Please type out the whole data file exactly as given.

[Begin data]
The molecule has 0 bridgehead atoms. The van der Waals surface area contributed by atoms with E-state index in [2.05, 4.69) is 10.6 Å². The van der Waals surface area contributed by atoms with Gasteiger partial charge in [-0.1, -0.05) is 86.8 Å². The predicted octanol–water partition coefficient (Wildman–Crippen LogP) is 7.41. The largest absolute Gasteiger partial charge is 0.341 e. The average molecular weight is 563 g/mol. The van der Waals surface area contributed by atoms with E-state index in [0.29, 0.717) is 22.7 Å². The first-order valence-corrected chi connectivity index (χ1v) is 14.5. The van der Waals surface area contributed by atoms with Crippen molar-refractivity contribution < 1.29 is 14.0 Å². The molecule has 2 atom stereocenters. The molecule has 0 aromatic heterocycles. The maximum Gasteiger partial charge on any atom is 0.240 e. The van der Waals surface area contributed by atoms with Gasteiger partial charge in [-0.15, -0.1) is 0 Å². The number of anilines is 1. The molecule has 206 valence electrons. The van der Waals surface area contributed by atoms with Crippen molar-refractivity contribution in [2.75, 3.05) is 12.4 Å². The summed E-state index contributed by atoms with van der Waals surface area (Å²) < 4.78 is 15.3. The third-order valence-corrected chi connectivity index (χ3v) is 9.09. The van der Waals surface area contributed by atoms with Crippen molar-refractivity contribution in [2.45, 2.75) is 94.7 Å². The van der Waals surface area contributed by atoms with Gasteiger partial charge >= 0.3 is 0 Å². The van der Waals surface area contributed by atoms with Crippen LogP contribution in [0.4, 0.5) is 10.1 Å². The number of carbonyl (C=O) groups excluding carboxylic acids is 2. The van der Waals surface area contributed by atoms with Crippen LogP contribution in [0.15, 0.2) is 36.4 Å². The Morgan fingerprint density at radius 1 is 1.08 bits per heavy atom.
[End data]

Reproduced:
The molecule has 0 bridgehead atoms. The van der Waals surface area contributed by atoms with E-state index in [2.05, 4.69) is 10.6 Å². The van der Waals surface area contributed by atoms with Gasteiger partial charge in [-0.1, -0.05) is 86.8 Å². The predicted octanol–water partition coefficient (Wildman–Crippen LogP) is 7.41. The largest absolute Gasteiger partial charge is 0.341 e. The average molecular weight is 563 g/mol. The van der Waals surface area contributed by atoms with E-state index in [0.29, 0.717) is 22.7 Å². The first-order valence-corrected chi connectivity index (χ1v) is 14.5. The van der Waals surface area contributed by atoms with Crippen molar-refractivity contribution < 1.29 is 14.0 Å². The molecule has 2 atom stereocenters. The molecule has 0 aromatic heterocycles. The maximum Gasteiger partial charge on any atom is 0.240 e. The van der Waals surface area contributed by atoms with Gasteiger partial charge in [-0.15, -0.1) is 0 Å². The number of anilines is 1. The molecule has 206 valence electrons. The van der Waals surface area contributed by atoms with Crippen molar-refractivity contribution in [2.75, 3.05) is 12.4 Å². The summed E-state index contributed by atoms with van der Waals surface area (Å²) < 4.78 is 15.3. The third-order valence-corrected chi connectivity index (χ3v) is 9.09. The van der Waals surface area contributed by atoms with Crippen molar-refractivity contribution in [2.45, 2.75) is 94.7 Å². The van der Waals surface area contributed by atoms with Gasteiger partial charge >= 0.3 is 0 Å². The van der Waals surface area contributed by atoms with Crippen LogP contribution in [0.4, 0.5) is 10.1 Å². The number of carbonyl (C=O) groups excluding carboxylic acids is 2. The van der Waals surface area contributed by atoms with Crippen LogP contribution in [0.15, 0.2) is 36.4 Å². The Morgan fingerprint density at radius 1 is 1.08 bits per heavy atom.